This is something I do in my free time.  I hope that everyone understands and will try to be patient.

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metazilla
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April 30, 2013, 06:49:09 PM
 #238

Question: Will this still use ECDSA for signing? It'd be cool to use something like NTRU (http://en.wikipedia.org/wiki/NTRU) so this isn't vulnerable to quantum computers.

tacotime
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April 30, 2013, 07:21:08 PM
Last edit: April 30, 2013, 07:39:54 PM by tacotime
 #239

Question: Will this still use ECDSA for signing? It'd be cool to use something like NTRU (http://en.wikipedia.org/wiki/NTRU) so this isn't vulnerable to quantum computers.

It could be, but the problem is the size of NTRU private/public keys and then the message transmitted.  Ideally for NTRU n=503, p=256, q=3 because of the likelihood of lattice attacks at lower values; size of NTRU private and public keys are 2(n)log2(p) and (n)log2(q) bits respectively.  Thus we're looking at 1595 bits for private keys and 4024 bits for public keys.  With ECDSA, we have only 256-bit private keys and 528-bits for public keys.  The message expansions are also quite a bit larger I think, which may contribute to block chain bloating.  Note that (as far as I'm aware) application of Shore's algorithm to ECDSA as implemented in Bitcoin also only reduces the theoretical search space for private keys  from 2^128 to 2^64, so the even with widespread adoption of quantum computers it may be difficult to attack.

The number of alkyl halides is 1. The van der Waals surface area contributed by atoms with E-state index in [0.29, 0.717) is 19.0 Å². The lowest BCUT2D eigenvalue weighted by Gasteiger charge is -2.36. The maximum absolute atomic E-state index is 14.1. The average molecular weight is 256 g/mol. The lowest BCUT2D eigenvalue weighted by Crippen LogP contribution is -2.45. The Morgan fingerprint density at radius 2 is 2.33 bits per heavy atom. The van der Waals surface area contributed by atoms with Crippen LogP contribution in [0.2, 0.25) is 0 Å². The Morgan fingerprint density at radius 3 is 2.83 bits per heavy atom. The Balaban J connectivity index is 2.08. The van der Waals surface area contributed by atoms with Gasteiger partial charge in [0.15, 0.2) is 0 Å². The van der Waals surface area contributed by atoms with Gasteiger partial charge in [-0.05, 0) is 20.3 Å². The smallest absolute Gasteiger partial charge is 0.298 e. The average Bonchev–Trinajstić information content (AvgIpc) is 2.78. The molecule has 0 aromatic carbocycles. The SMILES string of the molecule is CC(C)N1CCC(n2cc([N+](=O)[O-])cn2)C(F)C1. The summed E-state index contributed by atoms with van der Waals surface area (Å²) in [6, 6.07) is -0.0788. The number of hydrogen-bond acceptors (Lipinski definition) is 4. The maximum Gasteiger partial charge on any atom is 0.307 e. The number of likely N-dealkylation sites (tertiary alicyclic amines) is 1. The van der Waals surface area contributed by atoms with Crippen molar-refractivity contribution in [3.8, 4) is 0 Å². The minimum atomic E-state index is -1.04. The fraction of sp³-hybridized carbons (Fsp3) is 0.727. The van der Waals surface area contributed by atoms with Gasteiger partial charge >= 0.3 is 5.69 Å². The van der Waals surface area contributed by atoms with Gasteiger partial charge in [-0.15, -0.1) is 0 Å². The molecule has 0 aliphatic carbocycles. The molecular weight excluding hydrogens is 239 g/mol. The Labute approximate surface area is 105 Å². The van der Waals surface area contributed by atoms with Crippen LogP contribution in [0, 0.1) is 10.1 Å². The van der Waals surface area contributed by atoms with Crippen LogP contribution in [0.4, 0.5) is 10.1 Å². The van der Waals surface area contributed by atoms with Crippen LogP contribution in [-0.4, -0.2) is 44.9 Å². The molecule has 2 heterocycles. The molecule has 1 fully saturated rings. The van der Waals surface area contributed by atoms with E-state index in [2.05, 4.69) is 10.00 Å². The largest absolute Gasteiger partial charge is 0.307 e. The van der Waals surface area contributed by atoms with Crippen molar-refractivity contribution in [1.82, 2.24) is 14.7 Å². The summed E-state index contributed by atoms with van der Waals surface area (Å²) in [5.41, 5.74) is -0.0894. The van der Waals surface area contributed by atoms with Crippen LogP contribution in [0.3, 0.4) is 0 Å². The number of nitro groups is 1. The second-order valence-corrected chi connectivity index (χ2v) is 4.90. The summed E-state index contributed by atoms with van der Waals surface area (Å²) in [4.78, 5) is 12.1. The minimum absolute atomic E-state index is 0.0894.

With NTRU n=503, p=256, q=3 you're looking at a more secure blockchain in comparison to ECDSA, though (authors quote message security is 2^170).

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ictin
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April 30, 2013, 07:23:39 PM
 #240

Well, I, for one, I am willing to help the development of this coin when I have some free time. I am fairly experienced c/c++ developer (6 years). I don't have a lot experience in cryptography, but i can take a crash course on coursera. But i have some requirements that i would like to integrate in the coin:
1. a block generated at every 10 seconds for fast approval of transactions (this i think is critical for the wide spreading of a coin, because in real life nobody will want to wait more than 10 seconds for the payment to be approved)
2. every block will generate at random between 1.5 and 2 coins at first and then, after some time, between 0.7 and 1.3 (to make it fun Cheesy)
3. When a critical monetary mass is reached, new coin is generated only based on the transactions done between 2 blocks. Let's say that will be at random between 5% and 15%, plus the fees (this is to have a dynamic inflation). This will give the miners always an incentive to mine and keep the network alive.
4. I was just thinking and this to improve the resistance of an 51% attack, and is the following: Every region has  an IP class, and we make a pool of all the IP classes (I think that the first number of the IP will be enough, for privacy reasons, so if the ip is x.y.z.w, we will store only the x). When a new block is found, the IP class that found the block is excluded from finding blocks for the next 4 to 10 blocks, and then is added back to pool. That way we will have a more even spreading of the coin, and I think that it will also reduce the risk of a 51% attack (I may be wrong, I think i need to study more the cryptography).